Guest in the House (1944) - Drama, Film-Noir

Hohum Score



A young manipulative woman moves in with her fiancé's family and turns a happy household against itself.

IMDB: 6.2
Director: John Brahm
Stars: Anne Baxter, Ralph Bellamy
Length: 121 Minutes
PG Rating: N/A
Reviews: 6 out of 36 found boring (16.66%)

One-line Reviews (18)

The wife and kid are soon got rid of and Baxter is finally alone with the extraordinarily dull Bellamy.

Instead, I will review Guest in the House (AKA Satan in Skirts) as an example of what it historically was - a disturbing, suspenseful and unusual film noir.

Entertaining if obvious.

The film or script's slow methodical built-up was very mature and not over-the-top melodramatic as most films were in those days.

Moody photography and haunting music help build the tension, and the result is a psychological drama that is sometimes gripping even if ultimately it is somewhat predictable.

, chalk one up for Aunt Martha - she sends poor old Evelyn over the edge (really, right over) with the missing bird trick there at the finale in a stunning conclusion that leaves an empty guest room at the Proctor's.

In GITH, Evelyn is the new guest who nearly destroys the idyllic existence of a group's mundane lives, including a married couple and their precocious girl.

He seems a little slow to catch on to situations.

The resolution, if one can call it that, at the very end was so unexpected that I simply didn't understand what had happened until I watched the finale twice.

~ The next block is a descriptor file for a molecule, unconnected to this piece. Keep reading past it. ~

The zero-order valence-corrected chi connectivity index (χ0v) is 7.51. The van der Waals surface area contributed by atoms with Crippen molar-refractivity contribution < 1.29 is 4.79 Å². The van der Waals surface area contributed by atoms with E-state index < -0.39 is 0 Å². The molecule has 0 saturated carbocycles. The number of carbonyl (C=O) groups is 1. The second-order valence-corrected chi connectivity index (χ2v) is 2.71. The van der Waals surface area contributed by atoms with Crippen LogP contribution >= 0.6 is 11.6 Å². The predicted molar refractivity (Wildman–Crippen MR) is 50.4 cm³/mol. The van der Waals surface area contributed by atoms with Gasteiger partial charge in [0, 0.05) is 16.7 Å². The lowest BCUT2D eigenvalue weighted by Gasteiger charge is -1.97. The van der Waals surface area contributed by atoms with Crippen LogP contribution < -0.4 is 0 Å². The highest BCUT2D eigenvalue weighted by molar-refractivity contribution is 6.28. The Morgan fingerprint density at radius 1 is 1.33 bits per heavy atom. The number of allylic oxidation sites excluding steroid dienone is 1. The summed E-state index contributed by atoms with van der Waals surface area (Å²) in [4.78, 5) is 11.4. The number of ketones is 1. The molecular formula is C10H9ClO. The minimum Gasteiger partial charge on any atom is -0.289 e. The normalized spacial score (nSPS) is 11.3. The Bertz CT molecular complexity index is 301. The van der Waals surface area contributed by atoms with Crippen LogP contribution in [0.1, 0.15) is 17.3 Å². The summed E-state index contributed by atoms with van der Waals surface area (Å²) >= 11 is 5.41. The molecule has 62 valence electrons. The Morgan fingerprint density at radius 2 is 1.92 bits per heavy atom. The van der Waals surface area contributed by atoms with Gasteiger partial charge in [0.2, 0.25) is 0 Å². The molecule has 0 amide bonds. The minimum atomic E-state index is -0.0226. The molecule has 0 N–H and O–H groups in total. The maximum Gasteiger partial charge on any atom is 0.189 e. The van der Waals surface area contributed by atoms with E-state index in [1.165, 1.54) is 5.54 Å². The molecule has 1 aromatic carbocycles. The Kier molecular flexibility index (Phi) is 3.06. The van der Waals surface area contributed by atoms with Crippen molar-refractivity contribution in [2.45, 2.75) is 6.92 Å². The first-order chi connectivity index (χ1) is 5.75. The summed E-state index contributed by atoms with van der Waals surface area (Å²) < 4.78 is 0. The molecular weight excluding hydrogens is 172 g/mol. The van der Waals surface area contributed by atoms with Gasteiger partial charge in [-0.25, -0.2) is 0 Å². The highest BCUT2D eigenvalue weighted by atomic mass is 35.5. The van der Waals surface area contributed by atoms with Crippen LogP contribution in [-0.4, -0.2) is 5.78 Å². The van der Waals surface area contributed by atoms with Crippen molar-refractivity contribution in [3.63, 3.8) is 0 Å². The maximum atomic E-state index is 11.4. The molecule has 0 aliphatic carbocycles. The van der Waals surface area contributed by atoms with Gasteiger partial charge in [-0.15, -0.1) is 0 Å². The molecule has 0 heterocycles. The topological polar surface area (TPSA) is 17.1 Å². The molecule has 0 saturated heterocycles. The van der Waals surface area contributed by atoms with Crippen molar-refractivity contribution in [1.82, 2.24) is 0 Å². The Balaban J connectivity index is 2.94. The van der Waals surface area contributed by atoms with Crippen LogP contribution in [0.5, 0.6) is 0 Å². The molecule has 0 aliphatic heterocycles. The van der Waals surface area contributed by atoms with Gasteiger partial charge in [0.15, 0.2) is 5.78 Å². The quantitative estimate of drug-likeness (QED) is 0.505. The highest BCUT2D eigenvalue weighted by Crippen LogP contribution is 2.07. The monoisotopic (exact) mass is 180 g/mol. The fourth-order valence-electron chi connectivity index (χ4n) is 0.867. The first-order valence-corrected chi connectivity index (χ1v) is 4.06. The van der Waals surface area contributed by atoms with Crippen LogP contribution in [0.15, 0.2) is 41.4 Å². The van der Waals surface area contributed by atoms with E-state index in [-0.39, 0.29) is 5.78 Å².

About 85% of the action takes place inside the titular dwelling and while there are nice, suspenseful touches and Lee Garmes' effective cinematography aiding it along, I do not see it being atmospheric in the way we come to identify most noir from the 1940s.

Anyway, it's an occasionally gripping tale of Gothic madness, thanks to some fine ensemble acting (e.

The one shortcoming that I see is the slowness of the family to get what's going on.

What's really great about GUEST IN THE HOUSE is that it's filmed like a fevered dream: the low ceilings, the tight quarters of the house, the claustrophobic quality of the direction, the way Evelyn reads her diary, the atmospheric cinematography and music, all add to an entertaining quasi-Gothic film.

And there was a high-caliber cast involved: Anne Baxter, Aline MacMahon, Ralph Bellamy, Ruth Warrick, Jerome Cowan, Margaret Hamilton, etc. Overall, I enjoyed it despite my thinking I would not.

Perhaps that's why I find it a tad plodding.

This is a rare film unlike all others in its very carefully studied psychology, made almost like a documentary, but at the same time it is a thriller which constantly grows more exciting and has a dramatic climax for a finale with the unexpected reappearance of the bird problem, which is what finally gets the better of the intelligent and expertly manipulative Anne Baxter in one of her most typical and horrible roles, and she is too good at it.

This is melodrama with Gothic overtones and unfortunately has a very slow and boring first third.

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